You do the analytics and comparisons across groups. These are just some of the things that happen. There are times where it can be frustrating to see people either say they’ll come, but then they don’t, or you see a number of people who will join the group but then never show up to anything.
For some people, especially if these are atheist, black, secular groups, it may take some time for the individual to actually show, due to being nervous about meeting people. Also, it’s important to remember that others have lives, they have families, jobs, and other commitments.
It isn’t in that you, as the organizer, is doing anything wrong, but to remain consistent – even if it’s just once a month – is going to be important. Because even if someone doesn’t show up the first time, or one time, they may show up the next time, and even times after that. It’s important to remain encouraged.
If you’re involved with a particular an organization that has particular branding, to please make sure that not only are you asking for advice, and you’re asking questions, but that you are also following the guidelines that the organization sets. Because that will be important to growth.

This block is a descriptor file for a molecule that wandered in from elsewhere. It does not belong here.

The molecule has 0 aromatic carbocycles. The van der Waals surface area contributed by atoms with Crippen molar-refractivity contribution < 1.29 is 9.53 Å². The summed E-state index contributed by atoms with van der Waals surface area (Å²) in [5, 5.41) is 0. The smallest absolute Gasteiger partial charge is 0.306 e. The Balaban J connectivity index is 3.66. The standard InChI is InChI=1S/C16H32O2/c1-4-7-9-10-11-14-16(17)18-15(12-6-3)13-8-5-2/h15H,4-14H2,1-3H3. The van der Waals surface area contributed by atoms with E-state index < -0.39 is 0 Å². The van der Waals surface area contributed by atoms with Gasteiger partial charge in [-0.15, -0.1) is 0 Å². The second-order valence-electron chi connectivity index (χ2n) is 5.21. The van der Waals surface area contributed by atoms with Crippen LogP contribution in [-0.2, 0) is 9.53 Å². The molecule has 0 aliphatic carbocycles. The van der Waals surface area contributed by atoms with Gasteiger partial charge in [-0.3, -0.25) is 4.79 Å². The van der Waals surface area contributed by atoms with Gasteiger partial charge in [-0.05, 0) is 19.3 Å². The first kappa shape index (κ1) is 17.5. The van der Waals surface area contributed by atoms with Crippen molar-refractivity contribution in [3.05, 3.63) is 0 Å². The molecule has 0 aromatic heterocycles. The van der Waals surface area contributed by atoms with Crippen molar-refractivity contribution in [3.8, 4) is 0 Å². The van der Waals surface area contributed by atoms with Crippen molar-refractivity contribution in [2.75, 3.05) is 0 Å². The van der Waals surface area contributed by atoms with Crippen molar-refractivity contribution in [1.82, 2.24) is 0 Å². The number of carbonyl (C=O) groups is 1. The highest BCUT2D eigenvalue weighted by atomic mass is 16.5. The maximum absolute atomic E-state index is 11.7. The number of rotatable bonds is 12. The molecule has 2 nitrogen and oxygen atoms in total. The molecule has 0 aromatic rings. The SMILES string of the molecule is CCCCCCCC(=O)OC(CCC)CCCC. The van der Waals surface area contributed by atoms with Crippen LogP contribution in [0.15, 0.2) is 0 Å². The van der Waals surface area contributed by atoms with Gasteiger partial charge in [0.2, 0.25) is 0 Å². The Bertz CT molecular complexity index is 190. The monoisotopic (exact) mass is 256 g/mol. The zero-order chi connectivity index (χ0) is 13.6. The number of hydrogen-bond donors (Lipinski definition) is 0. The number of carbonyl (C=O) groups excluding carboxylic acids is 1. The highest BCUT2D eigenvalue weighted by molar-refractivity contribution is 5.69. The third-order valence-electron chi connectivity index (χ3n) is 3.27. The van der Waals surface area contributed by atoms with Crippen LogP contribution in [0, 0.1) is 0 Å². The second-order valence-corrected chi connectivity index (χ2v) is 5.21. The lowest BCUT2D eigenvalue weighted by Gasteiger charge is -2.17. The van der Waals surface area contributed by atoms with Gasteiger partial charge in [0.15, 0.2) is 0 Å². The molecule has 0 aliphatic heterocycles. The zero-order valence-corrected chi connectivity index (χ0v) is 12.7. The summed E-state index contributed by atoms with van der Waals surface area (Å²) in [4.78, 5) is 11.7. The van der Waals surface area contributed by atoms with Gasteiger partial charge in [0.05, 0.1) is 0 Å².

Jacobsen: What about some of the current affairs around admissions at post-secondary institutions?
Thomas: There is a current news story about a number of people, some involving some actresses, and other prominent people, who were bribing admission officials to either accept, or alter, their kids’ grades for college. The majority of people who are involved in this scandal are white people from Maine.